Unshoveled College Campuses Leave Disabled Students in the Cold

A large snow drift covering a sidewalk, making it impassable.

Have you ever wondered why the song is titled “Walking in a Winter Wonderland”? The answer is quite simple: the Winter Wonderland is completely inaccessible, leaving thousands of people with physical disabilities and mobility impairments unable to traverse through the snow-covered sidewalks.

Nowhere is this more problematic than on college campuses.

While I’m fortunate enough to attend a college where there are snow plows to battle the relentless storms, many students aren’t as fortunate. When colleges allocate funding for sports, athletes, sports-related public speakers, sports-related murals showing the athletes so that the sports-related public speakers can have a backdrop when they speak about sports, and the occasional investment in academics, there’s little to no funding set aside for snow removal.

This might not seem like an issue to the average abled person but consider this:

–   Many colleges have campuses that stretch on for miles.
–   Many students experience the packed schedule wherein they have to get from one side of the campus to the other in ten minutes lest they be late.
–   Many students face grading and/or disciplinary consequences if they are late multiple times.
–   And even if you omit the above consequences, students who are late will still miss out on vital information.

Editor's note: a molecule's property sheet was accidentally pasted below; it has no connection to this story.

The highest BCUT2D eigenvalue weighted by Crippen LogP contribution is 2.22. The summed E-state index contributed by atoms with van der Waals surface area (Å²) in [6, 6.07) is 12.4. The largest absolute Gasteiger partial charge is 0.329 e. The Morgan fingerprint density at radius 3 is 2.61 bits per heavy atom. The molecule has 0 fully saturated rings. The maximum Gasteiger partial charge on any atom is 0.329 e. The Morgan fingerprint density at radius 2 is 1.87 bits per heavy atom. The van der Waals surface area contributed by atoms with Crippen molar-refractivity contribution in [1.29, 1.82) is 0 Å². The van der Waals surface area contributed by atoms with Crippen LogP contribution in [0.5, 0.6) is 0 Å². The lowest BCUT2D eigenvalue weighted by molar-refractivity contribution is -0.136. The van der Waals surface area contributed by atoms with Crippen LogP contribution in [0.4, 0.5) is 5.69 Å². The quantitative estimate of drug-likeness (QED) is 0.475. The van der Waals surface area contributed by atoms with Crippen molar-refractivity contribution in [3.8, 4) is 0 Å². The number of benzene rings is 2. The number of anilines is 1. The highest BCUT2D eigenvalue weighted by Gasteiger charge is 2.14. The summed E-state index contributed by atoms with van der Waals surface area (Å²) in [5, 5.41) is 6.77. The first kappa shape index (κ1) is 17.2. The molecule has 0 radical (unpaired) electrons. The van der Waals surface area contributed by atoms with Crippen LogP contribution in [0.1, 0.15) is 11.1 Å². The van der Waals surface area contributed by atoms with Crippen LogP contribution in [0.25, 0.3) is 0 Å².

In addition to these problems, unshoveled sidewalks can cause major safety concerns for both disabled and able-bodied students. Not only do students have to worry about tripping or falling, but they also have to worry about prolonged exposure to the cold temperatures and precipitation. And of course, we also have to take into account the fear that comes with being a disabled person trapped in the snow with no way to move and nobody around. The thought of this happening is terrifying to me and I know I’m not the only disabled person who worries about it.

On the bright side, college campuses are usually packed with students who are always willing to lend a hand. Yet colleges should not have to depend on their students to keep each other safe; it should be the responsibility of the staff. Having clear and safe pathways across a college campus shouldn’t be a luxury or an afterthought; it should be a given.

Normally I’m very passive when it comes to advocating but this particular topic has made me saltier than the sidewalks. Then again, if the sidewalks were salty, I wouldn’t be writing this article. So, this is a call-to-action for any and all staff members at college campuses across the nation: please do everything within your power to ensure that your campuses are as accessible as possible in the winter. Everyone, including disabled students, has the right to be able to freely and safely get around.

And since we have places to go, clear the snow, clear the snow, clear the snow!

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Burgandi Rakoska is a wheelchair-using Ph.D. student in the Centre for Disability Studies at the University of Leeds. Her project focuses on the factors that contribute to disabled university students dropping out of higher education. Originally from Olean, NY, Burgandi has spent the past decade trying to serve as a microphone for disabled people’s voices.

One response to “Unshoveled College Campuses Leave Disabled Students in the Cold

  1. I felt exactly the same way when I came back to Duke. I had to keep nagging the disability office to clear snow and path on the only accessible route from my dorm that lead to all of the eating places. It’s like they do the minimum, but don’t think ahead.

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